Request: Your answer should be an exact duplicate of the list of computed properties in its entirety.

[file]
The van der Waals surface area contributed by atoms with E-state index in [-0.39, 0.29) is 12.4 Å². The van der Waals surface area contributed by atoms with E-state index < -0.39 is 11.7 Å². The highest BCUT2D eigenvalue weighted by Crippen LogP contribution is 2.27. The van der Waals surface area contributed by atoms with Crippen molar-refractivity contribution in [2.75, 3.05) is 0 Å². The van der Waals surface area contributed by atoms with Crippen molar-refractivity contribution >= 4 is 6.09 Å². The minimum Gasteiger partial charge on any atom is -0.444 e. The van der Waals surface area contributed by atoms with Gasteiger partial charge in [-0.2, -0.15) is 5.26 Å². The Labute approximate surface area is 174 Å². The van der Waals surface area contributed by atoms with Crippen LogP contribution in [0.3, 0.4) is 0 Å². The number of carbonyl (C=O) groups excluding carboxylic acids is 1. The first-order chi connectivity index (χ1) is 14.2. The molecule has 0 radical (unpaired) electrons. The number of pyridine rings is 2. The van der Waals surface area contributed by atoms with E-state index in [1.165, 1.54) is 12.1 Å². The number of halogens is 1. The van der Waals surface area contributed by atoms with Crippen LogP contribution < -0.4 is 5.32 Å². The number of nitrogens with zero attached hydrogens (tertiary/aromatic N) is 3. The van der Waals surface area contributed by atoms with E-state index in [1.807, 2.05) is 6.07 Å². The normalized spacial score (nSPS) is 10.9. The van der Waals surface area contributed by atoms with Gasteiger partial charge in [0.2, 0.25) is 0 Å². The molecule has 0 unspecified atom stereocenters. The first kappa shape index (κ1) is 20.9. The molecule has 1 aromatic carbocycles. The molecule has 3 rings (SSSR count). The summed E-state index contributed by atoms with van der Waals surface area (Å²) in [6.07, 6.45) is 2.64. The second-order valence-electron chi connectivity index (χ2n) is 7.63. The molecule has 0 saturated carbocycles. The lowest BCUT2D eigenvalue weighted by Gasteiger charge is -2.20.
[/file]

The van der Waals surface area contributed by atoms with E-state index in [-0.39, 0.29) is 12.4 Å². The van der Waals surface area contributed by atoms with E-state index < -0.39 is 11.7 Å². The highest BCUT2D eigenvalue weighted by Crippen LogP contribution is 2.27. The van der Waals surface area contributed by atoms with Crippen molar-refractivity contribution in [2.75, 3.05) is 0 Å². The van der Waals surface area contributed by atoms with Crippen molar-refractivity contribution >= 4 is 6.09 Å². The minimum Gasteiger partial charge on any atom is -0.444 e. The van der Waals surface area contributed by atoms with Gasteiger partial charge in [-0.2, -0.15) is 5.26 Å². The Labute approximate surface area is 174 Å². The van der Waals surface area contributed by atoms with Crippen LogP contribution in [0.3, 0.4) is 0 Å². The number of carbonyl (C=O) groups excluding carboxylic acids is 1. The first-order chi connectivity index (χ1) is 14.2. The molecule has 0 radical (unpaired) electrons. The number of pyridine rings is 2. The van der Waals surface area contributed by atoms with E-state index in [1.165, 1.54) is 12.1 Å². The number of halogens is 1. The van der Waals surface area contributed by atoms with Crippen LogP contribution < -0.4 is 5.32 Å². The number of nitrogens with zero attached hydrogens (tertiary/aromatic N) is 3. The van der Waals surface area contributed by atoms with E-state index in [1.807, 2.05) is 6.07 Å². The normalized spacial score (nSPS) is 10.9. The van der Waals surface area contributed by atoms with Gasteiger partial charge in [0.2, 0.25) is 0 Å². The molecule has 0 unspecified atom stereocenters. The first kappa shape index (κ1) is 20.9. The molecule has 1 aromatic carbocycles. The molecule has 3 rings (SSSR count). The summed E-state index contributed by atoms with van der Waals surface area (Å²) in [6.07, 6.45) is 2.64. The second-order valence-electron chi connectivity index (χ2n) is 7.63. The molecule has 0 saturated carbocycles. The lowest BCUT2D eigenvalue weighted by Gasteiger charge is -2.20.